The thesis concerns the behavior of root and ectomycorrhizal (ECM) exudates. In particular, the dynamics of soluble low molecular weight (LMW) organic compounds such as organic acids (LMWOAs), amino acids, monosaccharides, and dissolved organic carbon (DOC) have been studied. Our knowledge of exudation rates for tree roots and especially associated ECM is limited, and also factors influencing exudation rates. Two environmental factors, metal stress and elevated atmospheric CO2 level, have been investigated. Both are of great environmental concern, but function in different ways (detoxification and C allocation) and may be highly important for the C flux caused by root/ECM exudation. The project has been carried out with mycorrhizal and nonmycorrhizal (NM) Scots pine seedlings, or saprotrophic fungi, under both sterile and non-sterile (soil) conditions. Analytical determination of exudates and calculation of exudation rates have been major tools for assessment. Assessing the possibility of using naturally occurring chelating agents (e.g. citrate and oxalate) for bioremediation of metals contaminated soils and development and validation of analytical techniques have been additional foci. The results show that from soil-living fungi and ectomycorrhizal roots exudation rates of especially LMWOAs increase significantly at Cd and Pb stress (1-100 μM), while As (as arsenate) and mixtures of metals with As have little effect. The impact of ECM fungi is large and much higher exudation rates are found when the symbionts are present both for controls and metal treatments compared to NM plants. In soil systems there was a significant mobilization of metals from soils under presence of saprotrophic fungi. Both N as well as elevated CO2 (700 ppm) causes sizable increases in exudation rates, independent of biomass, and is a finding that suggests that the availability of easily degradable carbon in soil raises, which may be highly important for the carbon flux in soil. Mycorrhizal seedlings (10 months old) increased total soil respiration ~50% compared to controls without plants in non-sterile soil systems. Key words: amino acids, 13C, carbon cycle, ectomycorrhiza, elevated CO2, exudation, DOC, LMWOA, metal stress, monosaccharides, oxalate, Pinus sylvestris, saprotrophic fungi, soil respiration

Place, publisher, year, edition, pages
Örebro: Örebro universitet, 2009. 68 p.
Series
Örebro Studies in Environmental Science, ISSN 1650-6278 ; 14
Keyword
amino acids, 13C, carbon cycle, ectomycorrhiza, elevated CO2, exudation, DOC, LMWOA, metal stress, monosaccharides, oxalate, Pinus sylvestris, saprotrophic fungi, soil respiration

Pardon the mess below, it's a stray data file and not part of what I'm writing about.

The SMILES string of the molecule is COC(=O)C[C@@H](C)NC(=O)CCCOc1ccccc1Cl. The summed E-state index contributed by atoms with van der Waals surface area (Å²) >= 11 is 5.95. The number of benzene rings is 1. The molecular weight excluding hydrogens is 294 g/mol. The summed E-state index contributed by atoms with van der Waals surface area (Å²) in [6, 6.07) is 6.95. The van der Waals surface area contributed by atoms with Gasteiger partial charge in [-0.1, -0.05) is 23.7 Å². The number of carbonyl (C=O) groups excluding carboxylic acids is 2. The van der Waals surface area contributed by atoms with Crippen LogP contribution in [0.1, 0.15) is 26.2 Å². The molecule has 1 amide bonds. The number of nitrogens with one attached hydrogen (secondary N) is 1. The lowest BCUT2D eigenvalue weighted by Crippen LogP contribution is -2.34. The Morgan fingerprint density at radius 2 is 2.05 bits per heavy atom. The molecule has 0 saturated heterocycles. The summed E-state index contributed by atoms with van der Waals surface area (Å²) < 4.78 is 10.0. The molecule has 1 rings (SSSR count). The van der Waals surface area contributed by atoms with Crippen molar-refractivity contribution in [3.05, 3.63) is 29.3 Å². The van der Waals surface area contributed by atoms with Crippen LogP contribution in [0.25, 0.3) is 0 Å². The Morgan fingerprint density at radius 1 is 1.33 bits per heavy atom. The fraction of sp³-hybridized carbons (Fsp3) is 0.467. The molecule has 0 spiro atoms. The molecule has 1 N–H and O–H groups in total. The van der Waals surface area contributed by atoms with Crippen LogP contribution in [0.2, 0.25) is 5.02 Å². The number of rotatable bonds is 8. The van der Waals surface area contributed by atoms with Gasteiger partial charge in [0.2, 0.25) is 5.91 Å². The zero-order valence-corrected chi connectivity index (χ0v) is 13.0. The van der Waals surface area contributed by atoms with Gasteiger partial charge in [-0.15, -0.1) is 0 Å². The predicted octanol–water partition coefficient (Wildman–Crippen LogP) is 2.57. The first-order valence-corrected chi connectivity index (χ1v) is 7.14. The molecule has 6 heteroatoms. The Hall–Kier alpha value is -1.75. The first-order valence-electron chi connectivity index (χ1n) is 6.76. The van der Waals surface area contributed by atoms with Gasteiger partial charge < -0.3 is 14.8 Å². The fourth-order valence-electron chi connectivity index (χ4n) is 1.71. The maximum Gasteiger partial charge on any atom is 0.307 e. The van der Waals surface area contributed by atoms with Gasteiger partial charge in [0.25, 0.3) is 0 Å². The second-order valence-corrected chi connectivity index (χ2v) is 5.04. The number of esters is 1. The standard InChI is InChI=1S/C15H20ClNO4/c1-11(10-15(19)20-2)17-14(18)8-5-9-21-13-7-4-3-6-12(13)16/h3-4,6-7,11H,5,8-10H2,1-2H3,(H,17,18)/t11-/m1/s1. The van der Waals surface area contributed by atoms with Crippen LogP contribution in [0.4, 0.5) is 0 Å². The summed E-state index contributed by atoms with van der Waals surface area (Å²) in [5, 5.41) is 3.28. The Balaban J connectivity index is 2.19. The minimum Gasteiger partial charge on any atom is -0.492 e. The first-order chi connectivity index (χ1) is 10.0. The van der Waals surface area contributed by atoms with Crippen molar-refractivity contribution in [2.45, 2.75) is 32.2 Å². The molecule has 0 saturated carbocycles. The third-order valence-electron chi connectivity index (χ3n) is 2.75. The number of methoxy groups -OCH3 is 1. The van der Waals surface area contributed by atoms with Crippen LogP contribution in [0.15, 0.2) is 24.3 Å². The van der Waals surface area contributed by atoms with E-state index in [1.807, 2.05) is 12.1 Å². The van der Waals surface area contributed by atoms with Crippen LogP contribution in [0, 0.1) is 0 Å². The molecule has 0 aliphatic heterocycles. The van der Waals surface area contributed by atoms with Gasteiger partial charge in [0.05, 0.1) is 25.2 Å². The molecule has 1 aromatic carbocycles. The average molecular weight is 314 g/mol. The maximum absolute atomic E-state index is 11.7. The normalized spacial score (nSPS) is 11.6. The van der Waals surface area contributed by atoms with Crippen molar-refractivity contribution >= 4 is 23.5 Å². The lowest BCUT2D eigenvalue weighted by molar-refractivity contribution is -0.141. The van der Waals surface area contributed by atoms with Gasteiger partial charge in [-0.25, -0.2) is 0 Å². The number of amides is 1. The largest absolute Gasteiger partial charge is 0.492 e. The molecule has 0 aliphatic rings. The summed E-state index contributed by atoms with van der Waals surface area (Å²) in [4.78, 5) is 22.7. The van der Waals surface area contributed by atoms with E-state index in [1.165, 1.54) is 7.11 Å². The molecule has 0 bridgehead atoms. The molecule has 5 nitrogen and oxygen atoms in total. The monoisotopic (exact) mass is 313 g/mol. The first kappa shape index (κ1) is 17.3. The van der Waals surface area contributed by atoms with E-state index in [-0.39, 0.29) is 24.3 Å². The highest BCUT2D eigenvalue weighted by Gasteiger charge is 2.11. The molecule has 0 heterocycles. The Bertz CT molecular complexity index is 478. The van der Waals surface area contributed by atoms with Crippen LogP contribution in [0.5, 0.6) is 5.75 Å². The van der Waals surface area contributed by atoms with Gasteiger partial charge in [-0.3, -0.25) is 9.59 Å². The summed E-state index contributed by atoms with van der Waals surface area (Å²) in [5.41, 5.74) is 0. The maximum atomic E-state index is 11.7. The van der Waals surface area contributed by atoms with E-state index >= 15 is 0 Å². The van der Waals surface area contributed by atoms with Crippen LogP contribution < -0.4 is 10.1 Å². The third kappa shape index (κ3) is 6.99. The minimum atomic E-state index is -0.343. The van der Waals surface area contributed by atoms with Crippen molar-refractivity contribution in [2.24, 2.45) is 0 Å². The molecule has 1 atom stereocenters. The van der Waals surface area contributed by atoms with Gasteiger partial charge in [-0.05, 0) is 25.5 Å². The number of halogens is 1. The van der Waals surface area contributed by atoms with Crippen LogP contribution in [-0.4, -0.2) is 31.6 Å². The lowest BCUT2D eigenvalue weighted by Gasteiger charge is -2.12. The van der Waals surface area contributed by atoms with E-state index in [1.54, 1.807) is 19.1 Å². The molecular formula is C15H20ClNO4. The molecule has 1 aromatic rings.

National Category
Natural Sciences Environmental Sciences
Research subject
Enviromental Science
Identifiers
urn:nbn:se:oru:diva-11848 (URN)978-91-7668-692-8 (ISBN)
Public defence
2009-11-13, Hörsal HSM, Fakultetsgatan 1, Örebro, 11:15 (English)
Opponent
Supervisors
Available from: 2010-09-15 Created: 2010-09-15 Last updated: 2017-10-18Bibliographically approved
2. Organic complexing agents for remediation of heavy metal contaminated soil
Open this publication in new window or tab >>Organic complexing agents for remediation of heavy metal contaminated soil
2009 (English)Doctoral thesis, comprehensive summary (Other academic)
Abstract [en]

Soil washing of heavy metal contaminated soil may be enhanced by the addition of synthetic chelators. Since many of these chelators may imply stress to soil organisms and are poorly biodegraded, identification and evaluation of effective biodegradable or recyclable chelators (synthetic and/or naturally produced) is of great interest. The efficiency of biodegradable synthetic chelators was evaluated both in bench- (0.3 kg) and meso- (10 kg) scale. Results demonstrated that the solubilization of copper, lead, and zinc was similar in bench- and meso-scale systems, which indicated that these systems could be used in a technical scale. However, the arsenic extraction in meso-scale system, were non-conclusive. Due to the high cost involved in the purchase of synthetic chelating agents, recycling of the solutions is of great interest, and this was achieved in five consecutive washing cycles. Considering the economy of a full-scale process, recycling of complexing solutions with sulfide addition at each cycle, both at the 100 mM-level, appears feasible. Naturally derived chelators were produced by saprotrophic fungi and through alkaline degradation of humic substances and cellulose. The results demonstrated that these types of complexing agents are not as effective as the synthetic chelators. In the fungal systems, desorption of metals was related to production of organic complexing acids, but mainly to the pH-decrease. Nonetheless, in some systems, formation of soluble complexes was indicated (copper). Enhancement of copper, lead, and zinc release with the use of alkaline leachates from wood and peat appeared possible. Since these agents have a natural origin and are derived from rather cheap raw material, recycling is not an issue.

 

Place, publisher, year, edition, pages
Örebro: Örebro universitet, 2009. 59 p.
Series
Örebro Studies in Environmental Science, ISSN 1650-6278 ; 12
Keyword
soil washing, heavy metals, chelators, recycling
National Category
Natural Sciences Environmental Sciences
Research subject
Enviromental Science
Identifiers
urn:nbn:se:oru:diva-7913 (URN)978-91-7668-680-5 (ISBN)
Public defence
2009-10-02, HSP1, Fakultetsgatan 1, Örebro, 10:15 (English)
Opponent
Supervisors
Available from: 2009-09-11 Created: 2009-09-11 Last updated: 2017-10-18Bibliographically approved

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Arwidsson, ZandraJohansson, Emma M.Allard, Bertvan Hees, Patrick A. W.